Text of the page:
A dedicated agency, a new pool of female tech talent created with Shondaland and even a self-help book are turning the tide: "I still hear — from both genders — about women not having enough strength."
When Zoe Lister-Jones talks about her "crazy utopian dream," the Life in Pieces star is not referring to the ideal of 50 percent female representation among film directors. The actor-filmmaker, who just wrapped a remake of The Craft, is referring to the lack of women on below-the-line crews — in lighting, sound, electrics, camera or even transport — something that even a cursory glance at any closing credits makes abundantly clear.
Lister-Jones made headlines in 2017 for her directorial debut, Band Aid, with a crew made up entirely of women. This year, she wrote and directed Woman Up, an ABC comedy pilot using "approximately 75 percent women department heads." She also brought to The Craft several of Band Aid's female department heads, including in cinematography, editing, production design and art direction. "There's still not enough awareness around below-the-line women in non-traditional roles," she says.
Lori Dovi, a union sound mixer for 25 years Suicide Squad, A Single Man founded International Women Working in Film last year to create "a safe space" to help women find work. She applauds WarnerMedia's new Diversity and Inclusion Interim report, which shows women making up 23 percent of "behind the camera" jobs on scripted shows in 2018 and 24 percent in film but is dubious of what's included in those numbers. "The head count of women on set is often kept up by hiring women in traditional roles: script supervisor, hair and makeup, costume, production secretaries," notes Dovi.
Figures published by the Annenberg Inclusion Initiative this year indicate that of the 266 directors of photography in top-grossing movies from 2016 to 2018, 258 were male and eight female. Of 534 camera operators, 529 were men. Of the 276 key grips who supervise lighting and rigging, 272 were men. And of 281 gaffer jobs, not one was filled by a woman across three years. Only 7 percent of the 2,005 members of the Hollywood sound union IATSE Local 695 are women.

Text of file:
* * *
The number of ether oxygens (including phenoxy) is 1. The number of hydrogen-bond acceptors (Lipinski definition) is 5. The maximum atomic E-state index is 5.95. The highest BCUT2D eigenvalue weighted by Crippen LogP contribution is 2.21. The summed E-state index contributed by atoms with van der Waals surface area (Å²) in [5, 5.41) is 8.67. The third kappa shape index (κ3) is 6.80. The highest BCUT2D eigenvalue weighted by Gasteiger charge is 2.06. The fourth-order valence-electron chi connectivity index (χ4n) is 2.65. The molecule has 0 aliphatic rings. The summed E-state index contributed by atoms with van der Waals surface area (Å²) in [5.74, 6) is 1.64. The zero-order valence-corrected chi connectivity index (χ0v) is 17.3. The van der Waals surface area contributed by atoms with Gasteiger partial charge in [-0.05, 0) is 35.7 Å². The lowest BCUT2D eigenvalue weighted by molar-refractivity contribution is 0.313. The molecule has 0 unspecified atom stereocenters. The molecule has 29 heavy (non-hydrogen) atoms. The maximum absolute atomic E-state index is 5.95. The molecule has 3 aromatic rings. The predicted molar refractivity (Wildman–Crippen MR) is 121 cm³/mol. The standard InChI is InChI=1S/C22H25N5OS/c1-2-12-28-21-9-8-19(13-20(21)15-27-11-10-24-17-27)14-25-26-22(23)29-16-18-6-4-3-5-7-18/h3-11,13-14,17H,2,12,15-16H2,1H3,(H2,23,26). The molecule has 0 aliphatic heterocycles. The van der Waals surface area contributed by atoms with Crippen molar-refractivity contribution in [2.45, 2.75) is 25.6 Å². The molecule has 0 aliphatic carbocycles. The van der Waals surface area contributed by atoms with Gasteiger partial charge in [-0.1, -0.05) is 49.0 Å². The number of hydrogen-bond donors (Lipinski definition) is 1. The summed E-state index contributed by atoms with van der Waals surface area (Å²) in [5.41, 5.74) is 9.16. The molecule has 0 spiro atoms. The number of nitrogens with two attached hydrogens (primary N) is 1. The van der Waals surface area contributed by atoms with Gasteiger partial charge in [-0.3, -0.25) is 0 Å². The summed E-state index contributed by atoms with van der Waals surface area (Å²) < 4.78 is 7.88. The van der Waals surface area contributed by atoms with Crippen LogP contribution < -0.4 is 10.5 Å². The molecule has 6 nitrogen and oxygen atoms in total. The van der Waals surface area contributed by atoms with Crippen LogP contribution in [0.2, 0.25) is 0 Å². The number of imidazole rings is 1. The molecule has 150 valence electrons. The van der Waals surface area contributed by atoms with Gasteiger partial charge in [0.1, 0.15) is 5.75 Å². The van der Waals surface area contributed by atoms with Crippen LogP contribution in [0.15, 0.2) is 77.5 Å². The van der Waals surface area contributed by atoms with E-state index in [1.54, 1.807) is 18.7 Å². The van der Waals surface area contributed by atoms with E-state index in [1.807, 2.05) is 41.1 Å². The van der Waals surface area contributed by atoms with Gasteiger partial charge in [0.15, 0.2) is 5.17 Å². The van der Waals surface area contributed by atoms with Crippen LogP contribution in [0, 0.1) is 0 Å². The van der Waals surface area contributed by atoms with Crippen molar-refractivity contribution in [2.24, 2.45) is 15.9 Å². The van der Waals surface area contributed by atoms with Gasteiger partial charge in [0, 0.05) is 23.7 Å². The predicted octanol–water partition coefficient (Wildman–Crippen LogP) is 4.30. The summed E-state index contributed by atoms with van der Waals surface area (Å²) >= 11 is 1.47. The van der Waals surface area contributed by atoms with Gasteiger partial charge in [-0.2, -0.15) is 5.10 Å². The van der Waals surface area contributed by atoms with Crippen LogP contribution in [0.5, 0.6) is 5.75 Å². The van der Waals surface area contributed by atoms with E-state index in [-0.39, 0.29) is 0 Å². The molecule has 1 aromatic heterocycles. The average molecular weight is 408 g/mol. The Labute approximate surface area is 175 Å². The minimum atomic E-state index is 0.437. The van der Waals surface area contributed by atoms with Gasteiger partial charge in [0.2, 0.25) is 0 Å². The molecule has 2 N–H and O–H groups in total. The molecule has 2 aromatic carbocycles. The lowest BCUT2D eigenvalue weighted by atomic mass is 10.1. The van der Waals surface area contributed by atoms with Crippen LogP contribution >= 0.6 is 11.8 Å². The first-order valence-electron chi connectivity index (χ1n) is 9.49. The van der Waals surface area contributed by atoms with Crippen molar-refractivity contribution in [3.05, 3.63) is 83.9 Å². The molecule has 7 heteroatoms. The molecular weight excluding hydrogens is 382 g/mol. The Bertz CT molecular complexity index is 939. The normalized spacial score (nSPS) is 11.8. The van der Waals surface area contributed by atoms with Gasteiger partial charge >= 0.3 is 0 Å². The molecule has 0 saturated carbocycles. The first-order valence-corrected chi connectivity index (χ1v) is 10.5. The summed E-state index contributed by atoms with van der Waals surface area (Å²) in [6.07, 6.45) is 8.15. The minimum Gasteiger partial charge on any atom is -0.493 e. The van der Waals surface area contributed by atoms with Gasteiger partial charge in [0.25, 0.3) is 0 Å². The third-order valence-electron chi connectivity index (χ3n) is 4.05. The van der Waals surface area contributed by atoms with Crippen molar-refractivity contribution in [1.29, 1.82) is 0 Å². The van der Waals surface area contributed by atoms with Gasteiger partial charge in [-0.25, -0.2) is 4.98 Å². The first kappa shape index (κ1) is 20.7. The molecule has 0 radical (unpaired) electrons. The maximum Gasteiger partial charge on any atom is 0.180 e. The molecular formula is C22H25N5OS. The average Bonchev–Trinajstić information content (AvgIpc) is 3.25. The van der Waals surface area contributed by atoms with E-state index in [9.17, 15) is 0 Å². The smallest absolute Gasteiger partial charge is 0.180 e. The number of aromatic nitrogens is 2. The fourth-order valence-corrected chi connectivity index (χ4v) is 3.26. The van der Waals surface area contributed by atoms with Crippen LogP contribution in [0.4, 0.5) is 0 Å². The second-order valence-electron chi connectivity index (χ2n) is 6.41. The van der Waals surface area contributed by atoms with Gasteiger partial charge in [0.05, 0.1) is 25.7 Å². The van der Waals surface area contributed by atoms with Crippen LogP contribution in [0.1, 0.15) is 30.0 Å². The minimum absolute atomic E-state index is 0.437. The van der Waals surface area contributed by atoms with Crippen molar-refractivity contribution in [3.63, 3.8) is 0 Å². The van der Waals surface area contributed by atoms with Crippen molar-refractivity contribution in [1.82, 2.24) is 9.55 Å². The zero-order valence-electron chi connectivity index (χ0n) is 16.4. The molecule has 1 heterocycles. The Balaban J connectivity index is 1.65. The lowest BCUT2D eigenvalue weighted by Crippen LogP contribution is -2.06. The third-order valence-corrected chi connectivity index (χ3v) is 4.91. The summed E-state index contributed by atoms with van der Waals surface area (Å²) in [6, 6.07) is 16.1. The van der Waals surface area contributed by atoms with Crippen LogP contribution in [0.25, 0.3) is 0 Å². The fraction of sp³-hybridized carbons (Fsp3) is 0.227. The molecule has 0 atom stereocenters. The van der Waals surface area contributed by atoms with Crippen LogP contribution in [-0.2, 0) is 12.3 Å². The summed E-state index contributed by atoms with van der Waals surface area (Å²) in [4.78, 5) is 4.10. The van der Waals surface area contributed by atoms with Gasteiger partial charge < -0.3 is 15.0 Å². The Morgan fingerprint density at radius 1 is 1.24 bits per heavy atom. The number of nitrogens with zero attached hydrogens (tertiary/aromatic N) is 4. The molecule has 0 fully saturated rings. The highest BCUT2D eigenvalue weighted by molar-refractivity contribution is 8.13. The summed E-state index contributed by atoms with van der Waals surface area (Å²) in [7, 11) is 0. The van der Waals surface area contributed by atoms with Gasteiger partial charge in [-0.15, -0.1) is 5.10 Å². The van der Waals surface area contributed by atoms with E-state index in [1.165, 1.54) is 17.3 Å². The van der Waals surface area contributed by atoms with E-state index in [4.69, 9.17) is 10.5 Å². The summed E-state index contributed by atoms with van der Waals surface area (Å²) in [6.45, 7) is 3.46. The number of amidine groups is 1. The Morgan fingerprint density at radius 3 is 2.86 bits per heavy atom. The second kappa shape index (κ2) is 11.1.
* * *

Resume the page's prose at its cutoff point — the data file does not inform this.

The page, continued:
Lulu Elliott, founder of U.K.-based Reel Angels, the world's only agency to represent female crews in camera, sound and lighting, says, "I still hear attitudes about women not being good at tech or that they don't have enough strength. But this is work about stamina and technique." She adds, "I personally have seen gender bias from both genders."
Seasoned DP Nancy Schreiber Mapplethorpe believes one solution is to hire more female department heads and for those heads to pay it forward. This year, she worked on Starz's P-Valley: "All the directors were women, and I made it my business to diversify the crew — because I could. My camera department had more women than men." As a DP, Schreiber also oversees the grip and electric department: "Peyton Brown, the daughter of my key grip, Ray Brown, was a grip, and she was amazing. Then I kind of bugged the gaffer about having some women because he didn't have any at the beginning. So he called around, and one women, Ellie Evans, has now become a right-hand electrician to him."
While Lister-Jones says tactfully that outside of the indie world, "scope and scale starts to intimidate those making the hiring decisions," the tide seems to be slowly turning. Elliott adds that male allies are starting to step up. This year, Ben Davis, DP for Captain Marvel and Marvel's The Eternals, took on from Reel Angels Svetlana Miko and Agnieszka Szeliga as "C" camera operators without having worked with them before. Says Elliott: "Ben says he recognizes he's got a position of power and he needs to take more responsibility. People need to start taking risks, take a day to try out a new person. It's not that hard."